This programme provides thorough training in research methodology for students interested in a career as a researcher or lecturer in applied linguistics, sociolinguistics or language acquisition. It is recognised by the Economic and Social Research Council as the first year of a 1+3 doctoral programme, leading to a PhD award.
Graduates of the programme will be equipped with knowledge and understanding of:
* broad principles of research design, data collection and data analysis in the social sciences and in linguistics/applied linguistics
* the philosophy, epistemology and ethics of research in linguistics/applied linguistics
* applied linguistics research techniques and skills, including qualitative, quantitative and computational methods
* descriptive and inferential statistical techniques and the handling of multivariate data
* standard descriptive terminology and concepts in applied linguistics, sociolinguistcs and/or language acquisition, plus indepth knowledge of theory and research in at least one of these sub-fields
Typical course content
The programme runs for one year full time (51 weeks). It comprises eight modules (five core modules, three options), taught over two semesters (30 weeks). An independent research dissertation is completed over a further period of 21 weeks.
OPTION: You must take one CORE module of either LING6005 or LING6006 in the year.
Compulsory: LING6001Research Skills 1LING6004Description of Language Optional: LING 6009Discourse AnalysisLING6028Intercultural CommunicationsLING6033Spoken Language and Discourse Core: LING6005Second Language Learning Semester Two
RESM6002: Research Design and Practice (2012-13 session)
RESM6003: Qualitative Methods 1 (2012-13 session)
RESM6004: Quantitative Methods 1 (2012-2013 session)
RESM6001: Philosophy of Social Science Research (2012-2013 session)
RESM6006: Qualitative Methods 2 (2012-2013 session)
RESM6007: Quantitative Methods llA (2012-2013 session)
RESM6008: Quantitative Methods llB (2012-2013 session)
Compulsory: LING6015DissertationLING6006Language in Society Optional: LING 6011Writing and Written LanguageLING 6014English as a World Language Core: LING6006Language in Society Please note: This specification provides a concise summary of the main features of the programme and the learning outcomes that a typical student might reasonably be expected to achieve and demonstrate if s/he takes full advantage of the learning opportunities that are provided. More detailed information can be found in the programme handbook (or other appropriate guide).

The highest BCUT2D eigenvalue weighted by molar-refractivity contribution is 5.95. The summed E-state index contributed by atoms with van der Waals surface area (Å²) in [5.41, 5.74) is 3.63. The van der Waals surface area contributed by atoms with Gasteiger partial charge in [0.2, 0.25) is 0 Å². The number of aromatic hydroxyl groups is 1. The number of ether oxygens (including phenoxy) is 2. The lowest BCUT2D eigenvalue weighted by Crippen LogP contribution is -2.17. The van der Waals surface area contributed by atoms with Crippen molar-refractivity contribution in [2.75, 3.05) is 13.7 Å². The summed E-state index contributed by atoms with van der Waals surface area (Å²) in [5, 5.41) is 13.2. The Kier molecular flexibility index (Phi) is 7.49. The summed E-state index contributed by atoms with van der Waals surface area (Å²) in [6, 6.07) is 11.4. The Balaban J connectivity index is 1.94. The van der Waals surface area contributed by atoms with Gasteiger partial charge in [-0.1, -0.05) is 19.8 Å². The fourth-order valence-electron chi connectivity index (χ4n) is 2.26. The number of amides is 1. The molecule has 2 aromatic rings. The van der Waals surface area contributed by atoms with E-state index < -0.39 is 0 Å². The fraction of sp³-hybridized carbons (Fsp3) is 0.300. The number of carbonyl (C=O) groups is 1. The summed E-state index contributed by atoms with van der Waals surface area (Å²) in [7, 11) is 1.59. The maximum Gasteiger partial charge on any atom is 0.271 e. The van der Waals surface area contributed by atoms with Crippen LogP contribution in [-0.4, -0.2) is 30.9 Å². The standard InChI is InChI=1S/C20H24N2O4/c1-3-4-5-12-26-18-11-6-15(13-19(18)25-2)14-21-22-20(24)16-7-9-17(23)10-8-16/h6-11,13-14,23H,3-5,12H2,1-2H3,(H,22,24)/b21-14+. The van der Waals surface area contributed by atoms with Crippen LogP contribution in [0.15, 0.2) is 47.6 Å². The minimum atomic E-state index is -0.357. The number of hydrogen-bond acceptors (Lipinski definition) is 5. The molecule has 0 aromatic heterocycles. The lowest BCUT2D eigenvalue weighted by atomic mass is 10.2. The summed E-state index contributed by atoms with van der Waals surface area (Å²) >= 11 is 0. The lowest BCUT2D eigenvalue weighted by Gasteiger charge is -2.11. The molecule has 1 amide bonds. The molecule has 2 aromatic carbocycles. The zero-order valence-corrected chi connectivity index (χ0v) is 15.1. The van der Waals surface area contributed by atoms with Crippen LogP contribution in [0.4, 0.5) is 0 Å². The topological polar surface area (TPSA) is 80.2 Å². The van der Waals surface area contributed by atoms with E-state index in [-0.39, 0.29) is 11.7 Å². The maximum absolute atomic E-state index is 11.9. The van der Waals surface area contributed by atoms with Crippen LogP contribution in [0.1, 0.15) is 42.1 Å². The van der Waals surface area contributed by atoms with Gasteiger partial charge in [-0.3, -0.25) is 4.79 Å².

Universities in the United Kingdom use a centralized system of undergraduate application: University and College Admissions Service (UCAS). It is used by both domestic and international students. Students have to register on the UCAS website before applying to the university. They will find all the necessary information about the application process on this website. Some graduate courses also require registration on this website, but in most cases students have to apply directly to the university. Some universities also accept undergraduate application through Common App (the information about it could be found on universities' websites).
Both undergraduate and graduate students may receive three types of responses from the university. The first one, “unconditional offer” means that you already reached all requirements and may be admitted to the university. The second one, “conditional offer” makes your admission possible if you fulfill some criteria – for example, have good grades on final exams. The third one, “unsuccessful application” means that you, unfortunately, could not be admitted to the university of you choice.
All universities require personal statement, which should include the reasons to study in the UK and the information about personal and professional goals of the student and a transcript, which includes grades received in high school or in the previous university.
ESRC quota award studentships for eligible candidates.